Re: Do Adenocarcinomas of the Prostate with Gleason Score (GS) ≤6 Have the Potential to Metastasize to Lymph Nodes?

By: Kyle Richards and Scott Eggenerlowast

European Urology, Volume 63 Issue 5, May 2013

Published online: 01 May 2013

Abstract Full Text Full Text PDF (69 KB)

Ross HM, Kryvenko ON, Cowan JE, Simko JP, Wheeler TM, Epstein JIAm J Surg Pathol 2012;36:1346–52Experts’ summary:The investigators hypothesize that when using the 2005 International Society of Urologic Pathology classification system, Gleason ≤6 prostate cancer (PCa) cannot metastasize to pelvic lymph nodes. Four large radical prostatectomy databases identified >14 000 cases of Gleason ≤6, with 22 (0.15%) having LN metastasis, of which 19 were available for review. On contemporary re-review, all 19 contained Gleason 4 elements. Therefore, the authors conclude contemporary Gleason 6 cannot metastasize to lymph nodes.Experts’ comments:The implications of this manuscript are profound. Using a histologic definition, Gleason 6 is undeniably cancer. However, if truly not capable of metastasizing, what are the implications for patient care? More provocatively, because the clinical definition of cancer implies some quantifiable risk of lethal potential, should Gleason 6 be called cancer?

A recent review concluded Gleason 6 does not meet any of the six classic hallmarks of cancer [1]. In a series of 9557 patients with organ-confined Gleason ≤6 (without contemporary re-review) that underwent radical prostatectomy, only three died from PCa [2]. This finding was corroborated in the Physicians Health Study, in which no patient died of Gleason ≤6 following prostatectomy after >2600 person-years of follow-up [3]. Of course, surgery alters the natural history, and longer follow-up is mandatory; nevertheless, the available data suggest true Gleason 6 has an exceedingly low, perhaps infinitesimally small, risk of leading to death from PCa.

Does this pathologic and clinical data warrant rethinking our nomenclature? Modifications to the Gleason system are not unprecedented. Gleason patterns 1–2, described in 1966, are now considered normal variants. Perhaps a time will come when Gleason 6 is considered a risk factor for harboring higher-grade cancers that require diagnosis and treatment.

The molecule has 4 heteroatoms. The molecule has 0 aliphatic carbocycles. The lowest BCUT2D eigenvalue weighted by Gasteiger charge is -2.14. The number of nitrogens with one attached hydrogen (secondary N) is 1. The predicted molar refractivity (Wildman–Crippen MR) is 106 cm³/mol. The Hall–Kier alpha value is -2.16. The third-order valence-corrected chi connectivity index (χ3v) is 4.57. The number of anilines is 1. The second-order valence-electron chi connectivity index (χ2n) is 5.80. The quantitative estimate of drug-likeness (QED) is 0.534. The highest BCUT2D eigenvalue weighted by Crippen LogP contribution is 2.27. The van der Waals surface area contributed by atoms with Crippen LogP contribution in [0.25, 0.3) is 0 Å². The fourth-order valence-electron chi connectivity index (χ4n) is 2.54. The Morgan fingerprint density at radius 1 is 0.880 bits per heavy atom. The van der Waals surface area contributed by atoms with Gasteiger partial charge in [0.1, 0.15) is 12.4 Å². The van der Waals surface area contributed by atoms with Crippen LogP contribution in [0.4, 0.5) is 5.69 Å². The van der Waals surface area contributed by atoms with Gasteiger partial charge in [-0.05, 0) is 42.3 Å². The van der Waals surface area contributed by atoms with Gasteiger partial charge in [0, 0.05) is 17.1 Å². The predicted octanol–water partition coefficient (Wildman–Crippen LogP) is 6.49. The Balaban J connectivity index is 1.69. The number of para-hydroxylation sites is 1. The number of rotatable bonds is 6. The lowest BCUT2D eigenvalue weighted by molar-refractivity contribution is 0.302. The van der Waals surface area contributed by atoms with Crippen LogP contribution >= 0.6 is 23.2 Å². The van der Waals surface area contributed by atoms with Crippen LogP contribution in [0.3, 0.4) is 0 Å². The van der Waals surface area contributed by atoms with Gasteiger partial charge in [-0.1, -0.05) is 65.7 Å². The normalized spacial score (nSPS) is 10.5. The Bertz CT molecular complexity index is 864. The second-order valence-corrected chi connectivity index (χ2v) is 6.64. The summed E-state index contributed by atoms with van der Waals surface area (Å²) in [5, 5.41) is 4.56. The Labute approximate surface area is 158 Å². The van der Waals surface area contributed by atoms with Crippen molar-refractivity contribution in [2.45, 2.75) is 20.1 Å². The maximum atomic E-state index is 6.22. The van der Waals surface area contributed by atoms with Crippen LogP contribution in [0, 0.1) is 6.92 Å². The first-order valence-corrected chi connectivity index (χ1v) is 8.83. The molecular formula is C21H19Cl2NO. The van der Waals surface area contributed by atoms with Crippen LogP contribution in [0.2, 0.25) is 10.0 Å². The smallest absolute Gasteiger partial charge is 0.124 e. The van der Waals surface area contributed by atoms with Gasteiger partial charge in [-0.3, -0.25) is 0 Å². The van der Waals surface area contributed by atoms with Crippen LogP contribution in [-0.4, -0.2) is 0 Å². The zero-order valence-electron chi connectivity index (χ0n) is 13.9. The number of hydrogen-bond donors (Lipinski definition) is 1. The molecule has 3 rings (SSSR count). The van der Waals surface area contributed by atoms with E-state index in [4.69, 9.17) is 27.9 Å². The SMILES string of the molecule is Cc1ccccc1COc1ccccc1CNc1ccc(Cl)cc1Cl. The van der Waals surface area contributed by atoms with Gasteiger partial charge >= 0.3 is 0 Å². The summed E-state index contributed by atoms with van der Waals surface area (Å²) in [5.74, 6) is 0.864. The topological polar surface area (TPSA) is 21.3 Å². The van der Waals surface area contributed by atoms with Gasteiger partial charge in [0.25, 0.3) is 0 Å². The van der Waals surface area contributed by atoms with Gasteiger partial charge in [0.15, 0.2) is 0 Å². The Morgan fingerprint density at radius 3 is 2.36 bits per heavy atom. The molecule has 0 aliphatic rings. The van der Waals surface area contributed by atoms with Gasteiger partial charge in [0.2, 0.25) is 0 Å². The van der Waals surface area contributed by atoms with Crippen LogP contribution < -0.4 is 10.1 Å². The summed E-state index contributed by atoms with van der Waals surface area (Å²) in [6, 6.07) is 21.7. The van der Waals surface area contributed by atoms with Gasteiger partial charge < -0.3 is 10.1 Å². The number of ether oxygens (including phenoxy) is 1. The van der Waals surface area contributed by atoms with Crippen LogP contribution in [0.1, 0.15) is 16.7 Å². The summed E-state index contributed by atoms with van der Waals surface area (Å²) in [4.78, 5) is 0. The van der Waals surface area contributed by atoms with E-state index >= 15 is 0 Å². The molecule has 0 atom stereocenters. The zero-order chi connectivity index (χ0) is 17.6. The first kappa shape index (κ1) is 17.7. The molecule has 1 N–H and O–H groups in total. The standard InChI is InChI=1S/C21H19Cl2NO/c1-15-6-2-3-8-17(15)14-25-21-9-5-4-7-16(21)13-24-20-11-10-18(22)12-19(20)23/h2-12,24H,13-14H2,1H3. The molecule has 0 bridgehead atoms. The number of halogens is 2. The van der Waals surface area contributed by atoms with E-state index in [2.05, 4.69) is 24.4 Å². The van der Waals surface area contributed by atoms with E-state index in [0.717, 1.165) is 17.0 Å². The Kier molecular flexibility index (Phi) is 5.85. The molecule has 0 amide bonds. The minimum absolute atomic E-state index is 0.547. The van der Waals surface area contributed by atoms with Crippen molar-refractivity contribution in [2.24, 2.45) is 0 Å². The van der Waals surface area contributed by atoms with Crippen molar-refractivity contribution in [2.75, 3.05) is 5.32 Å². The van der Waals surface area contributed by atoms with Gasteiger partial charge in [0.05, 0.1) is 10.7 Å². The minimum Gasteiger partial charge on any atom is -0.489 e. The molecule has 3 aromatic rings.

However, there are several potential pitfalls with regard to relabeling Gleason 6: understaging, missed opportunity for cure, and medical liability [4]. Currently, the diagnosis of localized PCa can lead to a wide range of treatment-related outcomes, from life-saving to life-altering. Management decisions would be easier if the prostate was on a man's elbow.

We believe the holy grail is the elusive pathologic, radiographic, or serologic tool to definitively determine the prostate does not contain higher-grade cancers. In that setting, it would be difficult to substantiate immediate treatment of Gleason 6 cancer. In contrast, definitive identification of higher-grade cancers would warrant treatment in a large proportion of men with a reasonable life expectancy.

Conflicts of interest

S. Eggener: Myriad Genetics: research support, consultant; Genomic Health: consultant. K. Richards has nothing to disclose.


  • [1] H.U. Ahmed, M. Arya, A. Freeman, et al. Do low-grade and low-volume prostate cancers bear the hallmarks of malignancy?. Lancet Oncol. 2012;13:e509-e517 Crossref.
  • [2] S.E. Eggener, P.T. Scardino, P.C. Walsh, et al. Predicting 15-year prostate cancer specific mortality after radical prostatectomy. J Urol. 2011;185:869-875 Crossref.
  • [3] J.R. Stark, S. Perner, M.J. Stampfer, et al. Gleason score and lethal prostate cancer: does 3+4=4+3?. J Clin Oncol. 2009;27:3459-3464 Crossref.
  • [4] H.B. Carter, A.W. Partin, P.C. Walsh, et al. Gleason score 6 adenocarcinoma: should it be labeled as cancer?. J Clin Oncol. 2012;30:4294-4296 Crossref.


University of Chicago, Chicago, IL, USA

lowast Corresponding author.

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